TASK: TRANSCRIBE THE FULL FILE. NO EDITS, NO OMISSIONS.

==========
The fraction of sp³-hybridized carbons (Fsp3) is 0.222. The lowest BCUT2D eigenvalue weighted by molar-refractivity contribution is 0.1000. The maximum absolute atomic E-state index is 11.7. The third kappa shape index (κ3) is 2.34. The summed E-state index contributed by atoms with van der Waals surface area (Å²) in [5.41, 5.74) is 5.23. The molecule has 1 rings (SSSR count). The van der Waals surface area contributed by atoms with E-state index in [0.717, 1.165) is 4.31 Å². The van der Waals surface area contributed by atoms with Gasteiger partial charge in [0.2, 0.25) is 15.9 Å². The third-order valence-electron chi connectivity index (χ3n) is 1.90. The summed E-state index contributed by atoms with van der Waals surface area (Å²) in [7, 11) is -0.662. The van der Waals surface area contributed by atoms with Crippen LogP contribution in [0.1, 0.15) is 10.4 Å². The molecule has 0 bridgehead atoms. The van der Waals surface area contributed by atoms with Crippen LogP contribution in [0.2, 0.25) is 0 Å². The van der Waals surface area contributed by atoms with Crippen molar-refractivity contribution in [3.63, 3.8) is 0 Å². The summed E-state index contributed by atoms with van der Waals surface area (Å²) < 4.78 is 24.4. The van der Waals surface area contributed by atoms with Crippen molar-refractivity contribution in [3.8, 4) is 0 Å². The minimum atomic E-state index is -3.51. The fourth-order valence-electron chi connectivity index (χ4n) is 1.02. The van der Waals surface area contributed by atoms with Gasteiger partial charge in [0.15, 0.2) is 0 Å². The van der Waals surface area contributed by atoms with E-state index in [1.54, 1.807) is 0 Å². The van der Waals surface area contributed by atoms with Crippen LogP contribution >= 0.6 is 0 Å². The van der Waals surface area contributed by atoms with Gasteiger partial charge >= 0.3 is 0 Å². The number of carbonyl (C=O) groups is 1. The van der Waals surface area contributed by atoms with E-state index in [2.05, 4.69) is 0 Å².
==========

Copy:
The fraction of sp³-hybridized carbons (Fsp3) is 0.222. The lowest BCUT2D eigenvalue weighted by molar-refractivity contribution is 0.1000. The maximum absolute atomic E-state index is 11.7. The third kappa shape index (κ3) is 2.34. The summed E-state index contributed by atoms with van der Waals surface area (Å²) in [5.41, 5.74) is 5.23. The molecule has 1 rings (SSSR count). The van der Waals surface area contributed by atoms with E-state index in [0.717, 1.165) is 4.31 Å². The van der Waals surface area contributed by atoms with Gasteiger partial charge in [0.2, 0.25) is 15.9 Å². The third-order valence-electron chi connectivity index (χ3n) is 1.90. The summed E-state index contributed by atoms with van der Waals surface area (Å²) in [7, 11) is -0.662. The van der Waals surface area contributed by atoms with Crippen LogP contribution in [0.1, 0.15) is 10.4 Å². The molecule has 0 bridgehead atoms. The van der Waals surface area contributed by atoms with Crippen LogP contribution in [0.2, 0.25) is 0 Å². The van der Waals surface area contributed by atoms with Crippen molar-refractivity contribution in [3.63, 3.8) is 0 Å². The summed E-state index contributed by atoms with van der Waals surface area (Å²) < 4.78 is 24.4. The van der Waals surface area contributed by atoms with Crippen molar-refractivity contribution in [3.8, 4) is 0 Å². The minimum atomic E-state index is -3.51. The fourth-order valence-electron chi connectivity index (χ4n) is 1.02. The van der Waals surface area contributed by atoms with Gasteiger partial charge in [0.15, 0.2) is 0 Å². The van der Waals surface area contributed by atoms with E-state index in [1.54, 1.807) is 0 Å². The van der Waals surface area contributed by atoms with Crippen LogP contribution >= 0.6 is 0 Å². The van der Waals surface area contributed by atoms with Gasteiger partial charge >= 0.3 is 0 Å². The number of carbonyl (C=O) groups is 1. The van der Waals surface area contributed by atoms with E-state index in [2.05, 4.69) is 0 Å².